If you’ve arrived at this page trying to understand blockchain technology, the first step is this: forget the crypto part. Forget even Bitcoin. One tiny word lies at the heart of what blockchain is all about–data.
What is blockchain?
There are three elements that make something a “blockchain”:
- It is a digital database containing data–this can be any kind of data, like monetary transactions (e.g. Alice sent $10 to Bob), medical records, personal identities, even computer storage space, or voting data.
- This database is distributed across a peer-to-peer network of computers, meaning it is not stored on one central server, and as such, not controlled or managed by any one party. As such, blockchain sometimes goes by the name “distributed ledger technology.”
- All the information in this database is truthful and immutable i.e. unchanging over time; each piece of data is verified and approved by these computers collectively with cryptography, code and consensus, ensuring one single version of truth.
Unlike a traditional database, which is maintained by a central authority, a blockchain is stored across a network of computers, each of which possesses a complete copy of the data–this is what people mean when they say blockchain enables the “decentralization” of data.
Why is it so important that data is decentralized?
Some people have scoffed at the hype surrounding blockchain, saying that it is “a solution looking for a problem.” What they fail to see is that we do have a problem–one that relates to data control, ownership and privacy.
Blockchain gives us the data equivalent of “having our cake and eating it.” First, it takes control of data from the hands of powerful trusted third parties that do not always act in the interests of its customers, and puts it in the hands of multiple parties.
At the same time, it ensures that all parties have the same version of truth, without a sole authority dictating what this truth should be (think about how two friends try to reenact what happened during a particularly wild party the night before and you can immediately appreciate how hard this is to achieve!)
This single version of truth enables not only sound decision-making, planning and governance at government level, but enables collaboration between people who normally have no reason to trust each other. This doesn’t sound all that big of a deal until you translate it into the practicalities of life.
Imagine buying a house with the ease of sending an email–instant, fuss-free, with almost zero cost (with an instant mortgage plan to boot), because:
- You know the seller really has the rights to the house you are buying without having to go through lawyers or agents
- Your seller knows you will really pay him once he hands over the years because of a “smart contract,” a self-executing contract stored on the blockchain that automatically executes the terms of the contract when certain conditions are met, and can enforce the terms of an agreement without the need for third-party oversight.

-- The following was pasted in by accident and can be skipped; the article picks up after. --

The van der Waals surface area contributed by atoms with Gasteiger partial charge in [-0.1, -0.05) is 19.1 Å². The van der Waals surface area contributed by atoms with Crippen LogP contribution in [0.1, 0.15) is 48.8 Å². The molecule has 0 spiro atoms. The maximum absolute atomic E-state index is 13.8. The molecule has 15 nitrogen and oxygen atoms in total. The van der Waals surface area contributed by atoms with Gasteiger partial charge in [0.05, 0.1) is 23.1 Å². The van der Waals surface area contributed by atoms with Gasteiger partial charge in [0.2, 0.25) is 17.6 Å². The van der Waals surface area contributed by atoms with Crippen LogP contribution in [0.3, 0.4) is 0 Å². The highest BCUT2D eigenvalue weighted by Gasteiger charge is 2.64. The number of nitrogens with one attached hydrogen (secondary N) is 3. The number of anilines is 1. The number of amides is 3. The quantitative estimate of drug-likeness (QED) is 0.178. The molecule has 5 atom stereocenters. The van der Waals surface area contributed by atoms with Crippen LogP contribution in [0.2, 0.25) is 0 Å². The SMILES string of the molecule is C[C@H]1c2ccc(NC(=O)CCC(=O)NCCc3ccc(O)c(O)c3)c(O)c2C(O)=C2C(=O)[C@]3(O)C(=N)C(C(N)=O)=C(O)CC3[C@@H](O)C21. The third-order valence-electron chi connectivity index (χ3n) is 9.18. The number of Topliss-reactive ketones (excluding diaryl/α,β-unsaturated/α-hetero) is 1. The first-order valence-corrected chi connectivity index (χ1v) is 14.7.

This is but one of the countless possibilities with blockchain technology.
The biggest misconception about blockchain
Many people think that blockchain is all about cryptocurrencies or tokens, but this could not be further from the truth. In fact, it’s the complete opposite.
Blockchain is essentially a technology to establish consensus in a decentralised system. It does this by recording and sharing data across all the nodes of the blockchain network so that everyone in the network can see and verify the data. This results in a shared version of truth that businesses and individuals can use to work with each other.
Where crypto comes in is that it acts as an economic incentive to encourage people to perform the computational work for this verification process. To quote Buterin again, “In order to have a decentralised database, you need to have security. In order to have security, you need to have incentives.” This is important for public networks, but may not be required in private consortium networks (explained in “Types of blockchain” in below section.)
To put it another way, it’s really all about the data. Accurate, truthful data is of enormous value to society because it enables unhindered collaboration between two parties, which in turn drives value exchange and overall wealth creation. The crypto is just a way of verifying and safeguarding that data.
What is the difference between Bitcoin and blockchain?
Bitcoin and blockchain are often spoken about in the same breath, but they are actually two very different things. Bitcoin is a digital currency that can be used to buy goods and services; instead of being backed by governments or hard commodities like gold, it is backed by blockchain technology, which is based on the discipline of cryptography. Blockchain is the underlying technology that enables bitcoin and other cryptocurrencies to exist.
To put it another way, blockchain is the technology and Bitcoin is the application, just like the internet is the technology and email is an application. And just as the internet has been used for other applications such as web surfing, social media, e-commerce, blockchain is finding various applications beyond cryptocurrency.
Can blockchain be used without cryptocurrency?
Yes, blockchain can be used without cryptocurrency, but cryptocurrency cannot function without blockchain. A blockchain without cryptocurrency simply refers to a distributed ledger that tracks and stores data across multiple computers. This data can be anything from confidential voting data, medical records, artwork/intellectual property (which is where NFTs come in), digital identities or supply chain data–the possibilities are nearly endless (we take a closer look at this below.)
Who invented blockchain?
The earliest version of a blockchain was invented by scientists Stuart Haber and Scott Stornetta to solve a vexing problem–the authentication of digital documents: how could you be sure the version you were looking at was the original and had not been altered? In 1991, they released a paper in which they first described a digital hierarchy system called “blockchain.”